You have been in your professional field quite a few years now. You have a stable job, with opportunities for advancement. People around you consider you a professional success. And yet, a little voice in your head keeps asking: is this the right career for me?
You are not alone. Even those people who seem very successful and appear to know exactly where they are going professionally and how to get there, sometimes wonder if they have chosen the right path. Usually these doubts arise at a time of crisis, such as losing your job or difficulty dealing with challenging people or tasks at work; or else during times of calm, such as a vacation or a slow period professionally, when you have leisure to consider your professional path. Sometimes just meeting someone who has chosen a different career can raise the nagging question: would I be happier doing what they are doing?
It is possible that at these susceptible and vulnerable times you are simply more prone to suffer from the popular malady of FOMO (Fear of Missing Out). Or is it something more?
The three tests of a career match: tasks, interests, and environment
Surprisingly, your passions and values do not always point you in the right career direction. The oft-repeated career mantra, “Follow your passion” is to some extent to blame for widespread career dissatisfaction. Sometimes people who find work in areas they feel very passionate about are surprised to find that passion does not always translate into professional fulfillment. However there are three tried and true elements that define any job or career as a match or a mismatch.
The single most important indicator of a good career match is enjoyment of your daily tasks. Every job has repetitive elements, and things that must be done on a regular basis. In some jobs the central tasks are thinking and writing; in others they include making things with your hands; still others require public speaking and communication.
What are the tasks that make up your day? Do you find yourself feeling fulfilled, engaged and energized by the tasks you do? If the answer is a resounding yes, that is very good news. If the answer is yes to some of your tasks and no to others, that can give you a clue as to how to make your job a better match – by changing the balance in favor of the tasks you most enjoy.
Areas of Interest
Each of us is drawn to a few central areas of interest. A more eclectic person will have a greater variety of areas than someone more focused, but everyone has fields that they are drawn to.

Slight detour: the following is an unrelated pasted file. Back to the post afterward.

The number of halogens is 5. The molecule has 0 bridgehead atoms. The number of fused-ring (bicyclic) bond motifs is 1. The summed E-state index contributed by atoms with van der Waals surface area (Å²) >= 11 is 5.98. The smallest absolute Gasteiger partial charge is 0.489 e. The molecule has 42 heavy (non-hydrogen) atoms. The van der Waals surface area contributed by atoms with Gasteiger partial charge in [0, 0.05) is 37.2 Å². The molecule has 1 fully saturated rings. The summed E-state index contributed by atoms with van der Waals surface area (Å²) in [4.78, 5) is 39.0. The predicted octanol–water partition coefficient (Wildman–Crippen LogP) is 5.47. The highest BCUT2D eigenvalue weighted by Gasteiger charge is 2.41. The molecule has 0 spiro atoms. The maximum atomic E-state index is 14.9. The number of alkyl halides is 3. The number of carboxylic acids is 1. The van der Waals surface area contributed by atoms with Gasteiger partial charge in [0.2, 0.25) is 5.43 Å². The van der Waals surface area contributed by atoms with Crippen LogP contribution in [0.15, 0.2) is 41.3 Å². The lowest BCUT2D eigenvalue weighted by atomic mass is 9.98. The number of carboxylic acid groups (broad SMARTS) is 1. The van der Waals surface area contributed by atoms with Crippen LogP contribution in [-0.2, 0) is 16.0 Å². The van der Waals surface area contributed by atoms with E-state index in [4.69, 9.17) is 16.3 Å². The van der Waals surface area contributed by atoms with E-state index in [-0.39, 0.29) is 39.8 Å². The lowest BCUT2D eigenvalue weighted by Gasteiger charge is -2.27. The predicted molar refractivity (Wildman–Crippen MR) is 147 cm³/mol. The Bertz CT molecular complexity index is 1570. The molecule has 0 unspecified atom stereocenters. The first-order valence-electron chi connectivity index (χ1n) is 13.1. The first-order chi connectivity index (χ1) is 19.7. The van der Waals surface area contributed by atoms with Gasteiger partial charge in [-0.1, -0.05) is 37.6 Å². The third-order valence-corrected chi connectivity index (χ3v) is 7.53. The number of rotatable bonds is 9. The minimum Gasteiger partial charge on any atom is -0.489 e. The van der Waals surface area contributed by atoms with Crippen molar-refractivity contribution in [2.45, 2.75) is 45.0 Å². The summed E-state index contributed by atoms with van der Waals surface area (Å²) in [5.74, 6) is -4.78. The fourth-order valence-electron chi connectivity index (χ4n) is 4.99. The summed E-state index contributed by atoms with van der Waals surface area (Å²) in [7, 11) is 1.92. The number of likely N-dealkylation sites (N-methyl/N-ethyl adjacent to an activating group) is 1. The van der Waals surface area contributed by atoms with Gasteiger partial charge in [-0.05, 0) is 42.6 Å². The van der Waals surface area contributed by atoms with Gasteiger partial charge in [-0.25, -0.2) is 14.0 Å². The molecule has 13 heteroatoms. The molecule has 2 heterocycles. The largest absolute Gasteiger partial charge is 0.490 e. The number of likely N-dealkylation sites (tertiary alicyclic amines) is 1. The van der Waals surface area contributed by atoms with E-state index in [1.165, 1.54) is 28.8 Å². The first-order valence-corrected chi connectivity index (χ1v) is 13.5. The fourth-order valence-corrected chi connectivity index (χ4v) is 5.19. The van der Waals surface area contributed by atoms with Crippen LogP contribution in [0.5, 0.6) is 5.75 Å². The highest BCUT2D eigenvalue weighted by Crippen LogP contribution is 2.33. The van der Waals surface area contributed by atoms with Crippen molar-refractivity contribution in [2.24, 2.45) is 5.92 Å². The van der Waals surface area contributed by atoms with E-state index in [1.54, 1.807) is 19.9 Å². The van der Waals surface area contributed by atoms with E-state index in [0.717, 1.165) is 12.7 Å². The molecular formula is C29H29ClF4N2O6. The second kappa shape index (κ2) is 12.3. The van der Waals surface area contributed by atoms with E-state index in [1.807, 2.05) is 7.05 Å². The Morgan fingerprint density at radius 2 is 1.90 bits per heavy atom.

Because people change and grow over time, our areas of interest can also change; that’s why defining your “passions” when you start out in your career can be premature and limiting. It’s important to keep your finger on your own pulse as time goes on, and consider if the field you are in is interesting and compelling for you. Some people remain fascinated by the field they started out in, while others find new interests and change direction as time goes on.
As a career coach, my clients often start out thinking they are in the wrong field, only to discover that they are in the right field, but the wrong work environment.
Some people thrive in a social work setting with interactions with colleagues, students or clients as an essential part of their work experience; others prefer to work independently and alone. Some people prefer a hands-on manager who guides and assists, and others need to “be their own boss”. Sometimes something as seemingly insignificant as the noise level at work can make you unhappy, and cause you to throw out the baby with the bath water.
Fortunately, there is more flexibility in this area than ever before: working remotely from home at least some of the time, joining a hub or sitting in a café are all options for many professions. Thinking seriously about what work environment is best for your personality is essential to finding happiness in your job.
These days more professional fields are open than ever before, and training is accessible in so many areas. In some ways this plethora of opportunities can be daunting. It might have been easier to be a tailor or a farmer because that was the family business. However if you take a closer look at your tasks, your interests and your environment, you should be able tell if your job is the right fit for you.